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Interviews

BMC | CREW

What makes the Swiss bike brand BMC tick? Matthias Schmid (product manager MTB), Jonas Müller (engineer), Guillaume Farin (engineer and enduro race team support) and Adrian Zahnd (marketing) make up part of the crew.

DIRT ISSUE 143 – JANUARY 2014

Words by Steve Jones. Photo by Steve Jones

Dirt: As a team you work with different sports, people from road to XC to enduro. How do the people from these different areas of the sport compare and contrast?

Guillaume: Road racing is a very different world from enduro racing. Road riders have an enormous amount of race days per season, their training sessions are long and they need to plan recovery very carefully. This means there are not many days per year, especially during the season, to work directly with them. They also get a lot more coverage, especially in mainstream media, and they get it through results. This means they absolutely need to concentrate on bringing their best performance, that is their part of the job. They are surrounded by a team of press officers, mechanics, performance directors etc. That take care of a lot of tasks.

MTB riders on the other side have learnt that promoting themselves and their sponsors is part of their job. They need to work to get the coverage, and winning races is just one important part of it. So they need to balance the training and recovery part with their other duties, which every rider does a bit different. I would say the difference between the different riders is bigger than between the disciplines, even though in general enduro riders still need to work harder to get the coverage, and they are aware of it. The other main difference to road racing is that there is still a lot more freedom when it comes to equipment. This also means most riders are very willing to test new material, provide us with their own ideas for improvements and can give valuable feedback.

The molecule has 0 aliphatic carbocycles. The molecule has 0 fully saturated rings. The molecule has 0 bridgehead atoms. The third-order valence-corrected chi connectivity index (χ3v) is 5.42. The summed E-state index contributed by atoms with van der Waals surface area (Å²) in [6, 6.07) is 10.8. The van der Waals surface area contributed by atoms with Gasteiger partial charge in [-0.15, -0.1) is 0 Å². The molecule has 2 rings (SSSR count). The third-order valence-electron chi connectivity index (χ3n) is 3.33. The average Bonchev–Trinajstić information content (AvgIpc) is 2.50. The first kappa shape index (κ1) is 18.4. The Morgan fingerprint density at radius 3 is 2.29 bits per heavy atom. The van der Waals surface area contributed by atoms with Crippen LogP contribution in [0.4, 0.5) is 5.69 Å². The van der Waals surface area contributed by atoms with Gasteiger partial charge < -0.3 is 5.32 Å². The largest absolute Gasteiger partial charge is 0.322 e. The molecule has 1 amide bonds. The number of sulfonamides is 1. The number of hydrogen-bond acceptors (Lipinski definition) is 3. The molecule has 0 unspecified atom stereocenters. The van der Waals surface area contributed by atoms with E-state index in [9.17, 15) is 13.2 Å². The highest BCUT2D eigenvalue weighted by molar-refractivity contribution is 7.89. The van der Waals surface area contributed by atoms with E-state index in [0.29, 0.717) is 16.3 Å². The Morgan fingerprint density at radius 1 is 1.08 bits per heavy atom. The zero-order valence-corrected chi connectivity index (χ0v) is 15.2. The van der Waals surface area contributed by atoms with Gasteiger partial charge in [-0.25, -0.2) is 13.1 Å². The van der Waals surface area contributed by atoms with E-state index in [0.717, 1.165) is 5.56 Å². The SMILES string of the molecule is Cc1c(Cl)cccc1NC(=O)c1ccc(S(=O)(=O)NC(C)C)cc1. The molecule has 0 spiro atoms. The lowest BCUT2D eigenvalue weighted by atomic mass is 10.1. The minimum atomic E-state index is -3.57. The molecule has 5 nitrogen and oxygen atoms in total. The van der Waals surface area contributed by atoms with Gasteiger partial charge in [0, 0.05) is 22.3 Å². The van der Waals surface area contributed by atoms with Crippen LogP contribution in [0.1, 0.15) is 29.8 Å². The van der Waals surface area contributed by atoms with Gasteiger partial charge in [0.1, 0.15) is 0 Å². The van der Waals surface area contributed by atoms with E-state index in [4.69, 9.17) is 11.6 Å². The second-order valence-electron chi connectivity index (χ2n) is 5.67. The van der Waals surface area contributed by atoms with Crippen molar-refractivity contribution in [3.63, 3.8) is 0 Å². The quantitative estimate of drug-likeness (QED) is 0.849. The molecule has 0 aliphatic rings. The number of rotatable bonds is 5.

Is it all about racing for BMC?

Jonas: For sure racing is the most important inspiration for our work. We all have a racing background, Matthias from XC, Guillaume from DH, enduro and marathon, Adrian from road and triathlon, myself from DS and 4X. But when we are not racing, what we do most of the time is pedaling up to one of the mountains surrounding our office and then blast our way down, as I guess most riders do. A few years back we did not have a name or race discipline for that. So we had to create the original Trailfox without a racing discipline for it, but with the background of all our experiences in racing different disciplines. Fortunately now the Trailfox has found a home in enduro racing, which again inspired us to make a better bike.

Talk about image and the BMC brand.

Adrian: The BMC brand as we know it today is not much older than 10 years, so BMC is still pretty young, but with regard to its age the brand awareness is big – mainly due to our extensive sponsoring activities. BMC is a strong brand and known for high–end products. Being different in the bicycle industry is not simple but I think we actually are different and we like it that way.

Discuss the place of optimization in a transient market!?

Matthias: The bike industry is driven by innovation, and lots of people try to make bikes better. But not every ‘next big thing’ we have seen during the last 20 years has proven its benefit under real conditions. The challenge for us as an innovative and technical brand is to develop actual improvements for the rider and explain them in an understandable way. We are convinced that it is not about creating as much innovation as possible just for the sake of being innovative, but rather about developing true improvements when they actually make sense.

A press camp is pretty much like a football team? What’s the difference?

Adrian: I think that hits the nail on the head. However, in a football team the coach can kick ass if he’s not happy with the players. Obviously the journalists are guests and not football players so you can’t treat them in a similar way. In the end it’s always a fun experience and you got lots of stories to tell when you’re back home.

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